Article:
Religion is a great force - the only real motive force in the world; but what you fellows don't understand is that you must get at a man through his own religion and not through yours... You are all missionaries and proselytizers trying to uproot the native religion from your neighbor's flowerbeds and plant your own in its place.
George Bernard Shaw (Getting Married, 1908)
But a mother is like a broomstick or like the sun in the heavens, it does not matter which as far as one's knowledge of her is concerned: the broomstick is there and the sun is there; and whether the child is beaten by it or warmed and enlightened by it, it accepts it as a fact in nature, and does not conceive it as having had youth, passions, and weaknesses, or as still growing, yearning, suffering, and learning.
George Bernard Shaw (Misalliance, 1910)
The power that produced Man when the monkey was not up to the mark, can produce a higher creature than Man if Man does not come up to the mark. What it means is that if Man is to be saved, Man must save himself. There seems no compelling reason why he should be saved. He is by no means an ideal creature. At his present best many of his ways are so unpleasant that they are unmentionable in polite society, and so painful that he is compelled to pretend that pain is often a good. Nature holds no brief for the human experiment: it must stand or fall by its results. If Man will not serve, Nature will try another experiment.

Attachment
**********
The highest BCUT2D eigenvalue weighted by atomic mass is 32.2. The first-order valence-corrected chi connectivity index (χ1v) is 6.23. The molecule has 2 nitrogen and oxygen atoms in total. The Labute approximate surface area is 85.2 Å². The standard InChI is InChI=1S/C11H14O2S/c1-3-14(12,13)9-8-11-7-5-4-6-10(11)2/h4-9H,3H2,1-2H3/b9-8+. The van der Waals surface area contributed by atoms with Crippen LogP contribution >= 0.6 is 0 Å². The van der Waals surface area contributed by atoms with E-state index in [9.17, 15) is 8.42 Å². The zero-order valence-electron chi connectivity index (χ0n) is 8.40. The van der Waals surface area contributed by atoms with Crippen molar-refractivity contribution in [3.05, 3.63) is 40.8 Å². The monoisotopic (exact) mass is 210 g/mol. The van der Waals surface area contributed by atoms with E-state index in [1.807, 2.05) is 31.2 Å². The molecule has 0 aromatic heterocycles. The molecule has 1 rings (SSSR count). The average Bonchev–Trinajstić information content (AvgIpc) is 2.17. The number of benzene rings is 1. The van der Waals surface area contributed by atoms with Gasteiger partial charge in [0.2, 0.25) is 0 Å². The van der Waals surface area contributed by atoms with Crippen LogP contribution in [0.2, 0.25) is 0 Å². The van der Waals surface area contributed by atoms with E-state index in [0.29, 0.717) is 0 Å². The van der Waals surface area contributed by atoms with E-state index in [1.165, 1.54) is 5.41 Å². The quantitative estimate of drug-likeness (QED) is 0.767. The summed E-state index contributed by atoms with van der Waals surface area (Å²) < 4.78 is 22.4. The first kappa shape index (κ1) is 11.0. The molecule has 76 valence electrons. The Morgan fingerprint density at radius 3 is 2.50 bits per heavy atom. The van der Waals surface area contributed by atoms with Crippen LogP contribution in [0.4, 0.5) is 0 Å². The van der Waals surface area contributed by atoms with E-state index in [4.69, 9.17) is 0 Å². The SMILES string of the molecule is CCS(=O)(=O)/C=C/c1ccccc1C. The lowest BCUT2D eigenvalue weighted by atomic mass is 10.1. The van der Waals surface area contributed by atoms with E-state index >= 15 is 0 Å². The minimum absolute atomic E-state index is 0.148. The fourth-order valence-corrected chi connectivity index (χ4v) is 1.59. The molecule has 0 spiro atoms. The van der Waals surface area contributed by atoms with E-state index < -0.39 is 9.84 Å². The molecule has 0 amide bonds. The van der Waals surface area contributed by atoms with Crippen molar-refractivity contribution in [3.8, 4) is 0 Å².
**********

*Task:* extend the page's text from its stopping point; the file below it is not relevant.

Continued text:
George Bernard Shaw (Back to Methuselah, 1920)
What a piece of work is man! says the poet. Yes: but what a blunderer! Here is the highest miracle of organization yet attained by life, the most intensely alive thing that exists, the most conscious of all the organisms; and yet, how wretched are his brains! Stupidity made sordid and cruel by the realities learnt from toil and poverty: Imagination resolved to starve sooner than face these realities, piling up illusions to hide them, and calling itself cleverness, genius! And each accusing the other of its own defect: Stupidity accusing Imagination of folly, and Imagination accusing Stupidity of ignorance: whereas, alas! Stupidity has all the knowledge, and Imagination all the intelligence.
George Bernard Shaw (Man and Superman - Act III, 1903)
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George Bernard Shaw Biography

Born: July 26, 1856
Died: November 2, 1950

George Bernard Shaw was an Irish playwright and activist. He is best known for his abundant plays and his contribution to literature. He was also awarded a Nobel Prize for literature in 1925.

Notable Works

Mrs Warren's Profession (1893)
Candida (1894)
You Never Can Tell (1897)
The Devil's Disciple (1897)
Caesar and Cleopatra (1898)
Man and Superman (1903)
Major Barbara (1905)
The Doctor's Dilemma (1906)
Getting Married (1908)
Misalliance (1910)
Androcles and the Lion (1912)
Pygmalion (1912)
Annajanska (1917)
Heartbreak House (1919)
Back to Methuselah (1920)
Saint Joan (1923)
The Apple Cart (1928)